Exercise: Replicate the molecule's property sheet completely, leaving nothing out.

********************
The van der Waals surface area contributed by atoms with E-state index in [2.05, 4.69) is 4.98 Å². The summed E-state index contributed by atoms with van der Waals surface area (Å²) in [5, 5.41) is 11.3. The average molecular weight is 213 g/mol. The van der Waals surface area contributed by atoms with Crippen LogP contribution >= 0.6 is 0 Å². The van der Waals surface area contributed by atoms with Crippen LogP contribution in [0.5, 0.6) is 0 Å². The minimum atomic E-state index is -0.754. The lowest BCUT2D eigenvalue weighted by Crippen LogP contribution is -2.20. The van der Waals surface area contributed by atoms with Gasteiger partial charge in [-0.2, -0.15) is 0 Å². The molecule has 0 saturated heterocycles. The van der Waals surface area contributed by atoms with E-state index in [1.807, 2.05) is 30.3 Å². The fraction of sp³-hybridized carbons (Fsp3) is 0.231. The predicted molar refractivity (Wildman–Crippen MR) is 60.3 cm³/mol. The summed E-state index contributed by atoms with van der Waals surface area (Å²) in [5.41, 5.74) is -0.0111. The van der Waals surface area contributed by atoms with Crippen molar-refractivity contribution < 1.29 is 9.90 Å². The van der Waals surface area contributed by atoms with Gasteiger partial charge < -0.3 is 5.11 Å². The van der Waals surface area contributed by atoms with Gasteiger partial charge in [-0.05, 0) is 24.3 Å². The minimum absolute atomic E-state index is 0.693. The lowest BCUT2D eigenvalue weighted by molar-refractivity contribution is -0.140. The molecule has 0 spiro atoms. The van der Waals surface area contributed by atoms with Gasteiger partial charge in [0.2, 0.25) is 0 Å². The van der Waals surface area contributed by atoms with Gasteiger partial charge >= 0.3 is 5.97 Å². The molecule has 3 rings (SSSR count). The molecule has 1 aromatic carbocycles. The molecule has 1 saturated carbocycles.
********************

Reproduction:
The van der Waals surface area contributed by atoms with E-state index in [2.05, 4.69) is 4.98 Å². The summed E-state index contributed by atoms with van der Waals surface area (Å²) in [5, 5.41) is 11.3. The average molecular weight is 213 g/mol. The van der Waals surface area contributed by atoms with Crippen LogP contribution >= 0.6 is 0 Å². The van der Waals surface area contributed by atoms with Crippen LogP contribution in [0.5, 0.6) is 0 Å². The minimum atomic E-state index is -0.754. The lowest BCUT2D eigenvalue weighted by Crippen LogP contribution is -2.20. The van der Waals surface area contributed by atoms with Gasteiger partial charge in [-0.2, -0.15) is 0 Å². The molecule has 0 saturated heterocycles. The van der Waals surface area contributed by atoms with E-state index in [1.807, 2.05) is 30.3 Å². The fraction of sp³-hybridized carbons (Fsp3) is 0.231. The predicted molar refractivity (Wildman–Crippen MR) is 60.3 cm³/mol. The summed E-state index contributed by atoms with van der Waals surface area (Å²) in [5.41, 5.74) is -0.0111. The van der Waals surface area contributed by atoms with Crippen molar-refractivity contribution < 1.29 is 9.90 Å². The van der Waals surface area contributed by atoms with Gasteiger partial charge < -0.3 is 5.11 Å². The van der Waals surface area contributed by atoms with Gasteiger partial charge in [-0.05, 0) is 24.3 Å². The minimum absolute atomic E-state index is 0.693. The lowest BCUT2D eigenvalue weighted by molar-refractivity contribution is -0.140. The molecule has 0 spiro atoms. The van der Waals surface area contributed by atoms with Gasteiger partial charge in [0.2, 0.25) is 0 Å². The van der Waals surface area contributed by atoms with Gasteiger partial charge >= 0.3 is 5.97 Å². The molecule has 3 rings (SSSR count). The molecule has 1 aromatic carbocycles. The molecule has 1 saturated carbocycles.